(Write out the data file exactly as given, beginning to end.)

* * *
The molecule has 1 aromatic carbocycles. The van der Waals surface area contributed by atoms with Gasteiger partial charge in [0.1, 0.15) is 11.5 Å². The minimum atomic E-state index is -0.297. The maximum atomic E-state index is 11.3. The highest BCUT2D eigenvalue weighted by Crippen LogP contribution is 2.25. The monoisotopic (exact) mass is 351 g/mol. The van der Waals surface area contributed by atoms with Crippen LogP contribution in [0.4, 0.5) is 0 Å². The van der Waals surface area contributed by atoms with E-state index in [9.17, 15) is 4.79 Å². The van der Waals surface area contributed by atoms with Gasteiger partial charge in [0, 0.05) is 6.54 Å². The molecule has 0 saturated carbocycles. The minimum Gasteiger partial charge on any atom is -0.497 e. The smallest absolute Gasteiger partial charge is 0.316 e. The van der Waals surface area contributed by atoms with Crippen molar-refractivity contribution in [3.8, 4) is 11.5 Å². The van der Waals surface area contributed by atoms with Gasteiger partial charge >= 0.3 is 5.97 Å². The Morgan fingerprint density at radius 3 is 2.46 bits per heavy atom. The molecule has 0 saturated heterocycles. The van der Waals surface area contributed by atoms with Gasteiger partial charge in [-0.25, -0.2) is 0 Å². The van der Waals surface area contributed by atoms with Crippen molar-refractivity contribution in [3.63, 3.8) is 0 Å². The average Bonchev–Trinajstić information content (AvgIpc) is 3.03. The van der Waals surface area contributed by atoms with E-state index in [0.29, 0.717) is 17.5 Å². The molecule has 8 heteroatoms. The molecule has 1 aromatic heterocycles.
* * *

The molecule has 1 aromatic carbocycles. The van der Waals surface area contributed by atoms with Gasteiger partial charge in [0.1, 0.15) is 11.5 Å². The minimum atomic E-state index is -0.297. The maximum atomic E-state index is 11.3. The highest BCUT2D eigenvalue weighted by Crippen LogP contribution is 2.25. The monoisotopic (exact) mass is 351 g/mol. The van der Waals surface area contributed by atoms with Crippen LogP contribution in [0.4, 0.5) is 0 Å². The van der Waals surface area contributed by atoms with E-state index in [9.17, 15) is 4.79 Å². The van der Waals surface area contributed by atoms with Gasteiger partial charge in [0, 0.05) is 6.54 Å². The molecule has 0 saturated carbocycles. The minimum Gasteiger partial charge on any atom is -0.497 e. The smallest absolute Gasteiger partial charge is 0.316 e. The van der Waals surface area contributed by atoms with Crippen molar-refractivity contribution in [3.8, 4) is 11.5 Å². The van der Waals surface area contributed by atoms with Gasteiger partial charge >= 0.3 is 5.97 Å². The Morgan fingerprint density at radius 3 is 2.46 bits per heavy atom. The molecule has 0 saturated heterocycles. The van der Waals surface area contributed by atoms with Gasteiger partial charge in [-0.25, -0.2) is 0 Å². The van der Waals surface area contributed by atoms with Crippen molar-refractivity contribution in [3.63, 3.8) is 0 Å². The average Bonchev–Trinajstić information content (AvgIpc) is 3.03. The van der Waals surface area contributed by atoms with E-state index in [0.29, 0.717) is 17.5 Å². The molecule has 8 heteroatoms. The molecule has 1 aromatic heterocycles.